The Northwest Alumni Association presented seven awards to alumni, faculty and staff at the Alumni Awards Banquet Sept. 27 in the J.W. Jones Student Union Ballroom.
University President John Jasinski said grit, resilience and perseverance unified the seven honorees, and he said they exemplify the idea that Bearcats perform.
He said the Alumni Association has given around 190 awards since its first awards banquet in 1970.
Dean of the School of Education Tim Wall, the master of ceremonies, said throughout the evening, themes he saw recurring in each recipient included perseverance, the value of family and gratitude for living their dreams.
Randell Moore, the recipient of the Distinguished Alumni Award, teared up as he thanked his 91-year-old mother, who was present at the banquet, for inspiring him to go to college.
“When knowledge is combined with inspiration, lives are changed, as was mine here at Northwest,” Moore said. “I would like to thank my mother for giving me that forceful and insistent shove out the door and off to college in the fall of 1968.”
Moore, an economist, graduated from Northwest in 1975 and has spent the last 32 years as executive editor of Blue Chip Economic Indicators and Blue Chip Financial Forecasts.
Distinguished Faculty Emeritus Award recipient Richard Fulton said he also owed his success to his family, especially his wife.
“There isn’t much to say except to thank my wife and my family,” Fulton said. “My wife has been, for over 50 years, the bedrock of my life as well as the love of my life.”
Fulton worked at Northwest from 1973 to 2013 and served as the chair of the political science department for several of his last years at the University.
Director of Student Academic Success and Retention and Northwest alumna — classes of 2001 and 2003 — Allison Hoffmann received the Turret Service Award, which recognizes graduates or former students who have made significant contributions to bettering Northwest and its community.
Hoffmann said her family has a strong place in the community, but she was determined to be the one Maryville High School alumna who did not go to Northwest. However, she said she heeded the advice of her grandparents and father, who received the Turret award 15 years ago, and found a family and a support system at Northwest.
“I remember being a student and having such wonderful faculty to help and make a difference in my life, and some of those I’ve been honored to be my colleagues now,” Hoffmann said. “I think I have some good friends who are over/under on whether I’m going to cry here in a little bit or not.”
Hoffmann said she was grateful that Northwest brought her and her husband, Assistant Vice President of Student Affairs Kori Hoffmann, together.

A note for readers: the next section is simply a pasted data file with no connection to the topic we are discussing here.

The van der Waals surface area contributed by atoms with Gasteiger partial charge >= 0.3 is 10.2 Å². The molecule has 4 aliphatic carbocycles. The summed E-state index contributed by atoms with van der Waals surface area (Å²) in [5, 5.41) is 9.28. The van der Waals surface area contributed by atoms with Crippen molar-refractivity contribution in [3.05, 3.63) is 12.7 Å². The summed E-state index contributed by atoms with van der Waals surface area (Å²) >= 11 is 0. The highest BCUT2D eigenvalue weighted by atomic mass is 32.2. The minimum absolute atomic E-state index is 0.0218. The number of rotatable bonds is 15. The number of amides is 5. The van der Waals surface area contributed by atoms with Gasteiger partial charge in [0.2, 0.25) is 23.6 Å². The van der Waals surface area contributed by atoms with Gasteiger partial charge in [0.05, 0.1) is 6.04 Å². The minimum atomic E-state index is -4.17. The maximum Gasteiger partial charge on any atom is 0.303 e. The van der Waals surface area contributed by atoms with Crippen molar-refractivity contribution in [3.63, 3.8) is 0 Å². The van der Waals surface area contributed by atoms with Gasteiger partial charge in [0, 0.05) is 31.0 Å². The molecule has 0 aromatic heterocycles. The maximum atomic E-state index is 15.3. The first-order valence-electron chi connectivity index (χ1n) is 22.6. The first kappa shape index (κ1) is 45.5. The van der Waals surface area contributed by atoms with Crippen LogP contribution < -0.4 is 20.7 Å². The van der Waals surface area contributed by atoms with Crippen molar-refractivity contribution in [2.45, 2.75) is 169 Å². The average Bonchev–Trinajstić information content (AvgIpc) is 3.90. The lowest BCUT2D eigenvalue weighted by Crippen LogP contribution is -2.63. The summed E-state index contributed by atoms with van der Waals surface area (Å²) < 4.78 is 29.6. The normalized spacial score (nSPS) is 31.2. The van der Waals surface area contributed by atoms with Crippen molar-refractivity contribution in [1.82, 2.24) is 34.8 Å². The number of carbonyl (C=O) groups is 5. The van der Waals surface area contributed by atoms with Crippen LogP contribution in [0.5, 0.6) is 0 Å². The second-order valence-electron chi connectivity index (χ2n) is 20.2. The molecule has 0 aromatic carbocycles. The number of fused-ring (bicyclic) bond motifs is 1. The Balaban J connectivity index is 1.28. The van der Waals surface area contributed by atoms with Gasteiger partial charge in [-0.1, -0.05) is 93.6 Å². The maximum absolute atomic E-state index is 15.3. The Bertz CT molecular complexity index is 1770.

“My son said, ‘Mom, are you going to remember me in the speech?’” Hoffmann said. “Honey, I won’t forget you today or any other time. No matter how much time I give to Northwest or everything I do, my husband and my son will always be the most important.”
Several honorees expressed amazement at being recognized for work they said they enjoy so much it doesn’t feel like it should be a job.
Computer Science Associate Professor Micheal Rogers, cracking a joke about being limited to a two-minute speech, but it not being specified whether those were Earth minutes or not, said it would take two Jupiterian minutes to express everything he wanted to say.
Rogers said his job is just playing with toys and telling others about them, from electronics to software to drones.
“In the long term, (I’m teaching) how to develop virtual reality games,” Rogers said. “Which will necessitate of course playing a massive number of those games to make sure I’m completely up and familiar with all of them. I get paid to do this.”
Young Alumni Award recipient Ashley Leger, class of 2009, expressed a similar sentiment in her love of geology.
Leger focuses on paleontology, and she worked as a front end supervisor, tour guide, fossil preparer and excavator at the Mammoth Site while earning her doctorate degree at the South Dakota School of Mines and Technology.
“I get paid to play in the dirt. I did something right somewhere,” Leger said. “Northwest wasn’t just school for me, it was family, and it always will be. … We used to chant, ‘All my life, I wanna be a Bearcat.’ It’s not quite right; all my life, I’m gonna be a Bearcat.”
Bradley Jackson III, executive chef for Northwest Campus Dining and recipient of the Honorary Alumni Award, said he thought he would only spend a year at the University and go back to the “real world,” but like many recipients, said he found a family at Northwest and has stayed for 10 years.
Retired U.S. Army Col. Rodney Edge, class of 1984 and recipient of the Public Service Award, stole the show with his speech about mentorship and leadership
“It is not about the coach or someone else that the mentor wants the person to be,” Edge said. “Rather than just helping that person just be someone else, guys like me are trying to help people become the best that they can be. Money helps, but there is nothing more essential than the giving of someone’s time. The seeds of time are priceless.”